Portrait: Which Mrs. Gosling?

December 2, 2017 at 12:33 pm (people, portraits and paintings, research) (, , )

Last year I was contacted by someone with a portrait purporting to be “Mrs. Gosling” painted (in oils) by Margaret Carpenter. The idea was that it could be a portrait of my diarist, Mary Gosling. But, as she was “born” a Gosling, I discounted that idea straightaway.

That left the possibility that she represented a spouse. The probability of “Mrs. Gosling” being SOMEHOW related hung on the idea that she had come to South Africa through Houghton family connections: Elizabeth Houghton (born 1739 or 1743; died June 1811) was William Gosling’s mother, wife of Robert Gosling and sister-in-law of Sir Francis Gosling.

Mrs Gosling_Carpenter

As you can see from the auction “ad” from 2006, the auction house placed the painter “in the circle of” Margaret Carpenter. There is no denying, however, that Mrs. Carpenter painted many members of the Smith & Gosling family – including Emma Austen, James Edward Austen, even Augusta Wilder and Spencer Smith.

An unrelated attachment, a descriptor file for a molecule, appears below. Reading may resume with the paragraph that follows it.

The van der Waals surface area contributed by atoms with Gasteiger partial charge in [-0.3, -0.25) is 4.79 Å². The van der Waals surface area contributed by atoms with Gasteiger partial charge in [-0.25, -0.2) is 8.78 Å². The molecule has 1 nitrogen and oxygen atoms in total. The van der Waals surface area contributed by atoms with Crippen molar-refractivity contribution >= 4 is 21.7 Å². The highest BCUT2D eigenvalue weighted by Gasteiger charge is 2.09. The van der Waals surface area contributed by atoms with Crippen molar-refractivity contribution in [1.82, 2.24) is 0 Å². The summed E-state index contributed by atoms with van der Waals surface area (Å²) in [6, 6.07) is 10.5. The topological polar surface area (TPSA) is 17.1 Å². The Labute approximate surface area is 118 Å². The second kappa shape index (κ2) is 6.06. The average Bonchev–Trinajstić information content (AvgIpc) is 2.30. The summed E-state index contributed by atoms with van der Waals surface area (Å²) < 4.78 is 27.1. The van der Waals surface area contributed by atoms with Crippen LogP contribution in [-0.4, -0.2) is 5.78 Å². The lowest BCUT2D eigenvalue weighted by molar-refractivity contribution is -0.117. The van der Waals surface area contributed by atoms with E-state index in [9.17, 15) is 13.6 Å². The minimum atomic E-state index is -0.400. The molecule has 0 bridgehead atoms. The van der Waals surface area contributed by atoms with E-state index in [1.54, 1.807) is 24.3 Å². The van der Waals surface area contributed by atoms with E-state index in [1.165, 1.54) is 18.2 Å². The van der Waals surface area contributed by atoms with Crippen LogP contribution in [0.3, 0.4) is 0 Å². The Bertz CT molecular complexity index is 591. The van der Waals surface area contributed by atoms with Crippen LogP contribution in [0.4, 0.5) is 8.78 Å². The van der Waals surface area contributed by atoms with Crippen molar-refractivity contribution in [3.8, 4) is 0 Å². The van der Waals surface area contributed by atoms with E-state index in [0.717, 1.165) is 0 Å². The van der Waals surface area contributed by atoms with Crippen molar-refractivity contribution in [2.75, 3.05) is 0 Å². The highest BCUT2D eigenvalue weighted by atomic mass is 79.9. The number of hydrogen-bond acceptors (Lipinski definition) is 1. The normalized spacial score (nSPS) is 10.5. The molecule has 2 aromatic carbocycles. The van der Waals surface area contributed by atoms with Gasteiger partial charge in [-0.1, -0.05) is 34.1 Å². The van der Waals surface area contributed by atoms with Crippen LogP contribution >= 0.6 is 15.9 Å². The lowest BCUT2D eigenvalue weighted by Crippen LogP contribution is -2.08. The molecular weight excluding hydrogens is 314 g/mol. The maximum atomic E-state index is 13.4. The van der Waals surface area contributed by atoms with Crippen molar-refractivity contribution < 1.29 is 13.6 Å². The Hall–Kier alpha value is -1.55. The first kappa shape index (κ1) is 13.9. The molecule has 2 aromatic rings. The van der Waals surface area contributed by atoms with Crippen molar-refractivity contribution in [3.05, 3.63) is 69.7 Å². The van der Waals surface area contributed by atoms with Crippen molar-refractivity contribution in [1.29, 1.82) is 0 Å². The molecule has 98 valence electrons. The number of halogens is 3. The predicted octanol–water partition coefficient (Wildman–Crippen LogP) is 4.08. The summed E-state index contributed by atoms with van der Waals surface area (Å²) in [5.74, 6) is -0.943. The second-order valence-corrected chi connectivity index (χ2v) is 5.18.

I have never seen the “indistinct signature and date” that is supposed to be in the right lower corner. But I have seen the labels on the rear – which, of course, may not be contemporary with the painting.

One label queries a date – 1835? 1855? When I asked Hope Greenberg of the University of Vermont (and a fellow member of JASNA Vermont), she put the dress of the sitter to around 1840. The Gosling ladies would have been on the cusp of fashion; never a decade behind.

LOOK at all the bits and pieces that are up in the air: painter; sitter; date of the painting. Plus it made its way from England to South Africa. On the plus side that it was connected (at least anecdotally) to the Houghton family.

Also on the plus side, that it seems to have an “exhibition” (?) label, designating the painter as at an address truly associated with Margaret Carpenter (also known as Mrs. William Carpenter):

Mrs W:m Carpenter
3, Nottingham Gate
York Gate, Regent’s Park

Exhibition catalogues or Mrs. Carpenter’s own catalogue of sitters (a copy at London’s National Portrait Gallery exists) could help; at present, I have no access.